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View Diary: Computers + In-Laws + Tea Party = Aggravation (71 comments)

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  •  Same with my mother-in-law (8+ / 0-)

    In real life, she's a pretty savvy person, not usually easy prey to scammers. But when these right-wing e-mails pop up on her screen, she's willing to throw away her knowledge and insight and react to the dog whistles.

    Some drink deeply from the river of knowledge. Others only gargle. -- Woody Allen

    by cassandracarolina on Mon Sep 03, 2012 at 01:42:08 PM PDT

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    •  Is she behaving differently (7+ / 0-)

      in any areas?

      Since you had no idea that she previously paid any attention to right wing crap, maybe she didn't, but is showing early signs of dementia.

      I know, it sounds arrogant to say that someone moving to the right must be losing their mind, but I have heard about that happening. And now having all kinds of virus activity makes me wonder whether she is clicking where a savvy person wouldn't.

      A definition is the enclosing of a wilderness of ideas within a wall of words -- Samuel Butler

      by A Mad Mad World on Mon Sep 03, 2012 at 01:53:20 PM PDT

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      •  You raise a very good point (7+ / 0-)

        about changing behavior. She's exactly the same in all other behaviors, and has been thoroughly checked out medically.

        The sad thing would be for any elderly person who truly suffers from dementia while concurrently embracing Tea Party crap to reject calls for medical intervention from their now-estranged family members.

        Some drink deeply from the river of knowledge. Others only gargle. -- Woody Allen

        by cassandracarolina on Mon Sep 03, 2012 at 01:56:45 PM PDT

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        •  I'm glad she seems to be OK but please (1+ / 0-)
          Recommended by:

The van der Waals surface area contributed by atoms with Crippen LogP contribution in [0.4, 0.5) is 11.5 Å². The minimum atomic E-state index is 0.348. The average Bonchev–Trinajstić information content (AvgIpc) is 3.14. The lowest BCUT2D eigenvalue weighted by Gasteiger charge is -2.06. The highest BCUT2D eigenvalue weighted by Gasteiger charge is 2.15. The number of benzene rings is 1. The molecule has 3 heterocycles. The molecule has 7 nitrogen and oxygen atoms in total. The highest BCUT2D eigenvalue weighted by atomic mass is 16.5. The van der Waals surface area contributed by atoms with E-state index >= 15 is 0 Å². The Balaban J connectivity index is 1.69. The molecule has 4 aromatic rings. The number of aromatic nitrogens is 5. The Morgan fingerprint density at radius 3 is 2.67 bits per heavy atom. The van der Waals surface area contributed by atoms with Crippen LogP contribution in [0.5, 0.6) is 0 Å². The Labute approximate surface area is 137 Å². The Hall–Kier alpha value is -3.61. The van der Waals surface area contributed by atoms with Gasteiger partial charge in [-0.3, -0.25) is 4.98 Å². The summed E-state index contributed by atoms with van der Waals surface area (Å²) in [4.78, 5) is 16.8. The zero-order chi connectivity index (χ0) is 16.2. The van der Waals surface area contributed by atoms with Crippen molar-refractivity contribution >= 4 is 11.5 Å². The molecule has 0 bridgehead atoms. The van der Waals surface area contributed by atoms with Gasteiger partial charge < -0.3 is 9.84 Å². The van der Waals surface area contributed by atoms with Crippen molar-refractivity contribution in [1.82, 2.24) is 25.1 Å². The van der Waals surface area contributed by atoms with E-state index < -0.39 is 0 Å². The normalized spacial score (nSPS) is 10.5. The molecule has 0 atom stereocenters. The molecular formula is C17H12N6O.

cassandracarolina

          don't get lulled into a false sense of comfort. My late father suffered from dementia, but in the early onset stage could fool the doctors, even psychiatrists, into believing he was in better shape than he truly was. As he declined physically, he would say, "At least I still have my mind," and no one but me ever questioned it until it was too late to really help him. It starts slowly and is not always expressed in enough different behaviors to raise concerns. The danger is that treatment and mitigation may be delayed to the point of diminished or nonexistent benefit.

          The obsessive nature of this change your MIL has undergone would concern me, but I just lost my dad a couple of weeks ago and I've been thinking a lot about how things might have been different had everyone recognized sooner what was really going on. So I'm probably not the best person to offer advice since I'm still raw emotionally, but I care about you and your family. Please take this comment in that spirit and forgive me if I have offended.

          Peace.

          A little blue dot in a vast sea of red.

          by deha on Tue Sep 04, 2012 at 06:28:11 AM PDT

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          •  thank you, deha... my father went through a (3+ / 0-)
            Recommended by:
            deha, GreenMother, A Mad Mad World

            seven year decline into Alzheimers, so you have my deepest sympathies. He was a brilliant engineer, musicologist, and Renaissance man. At first, my mother refused to believe that he had any cognitive decline, so he was diagnosed after probably a year or two into the disease at least.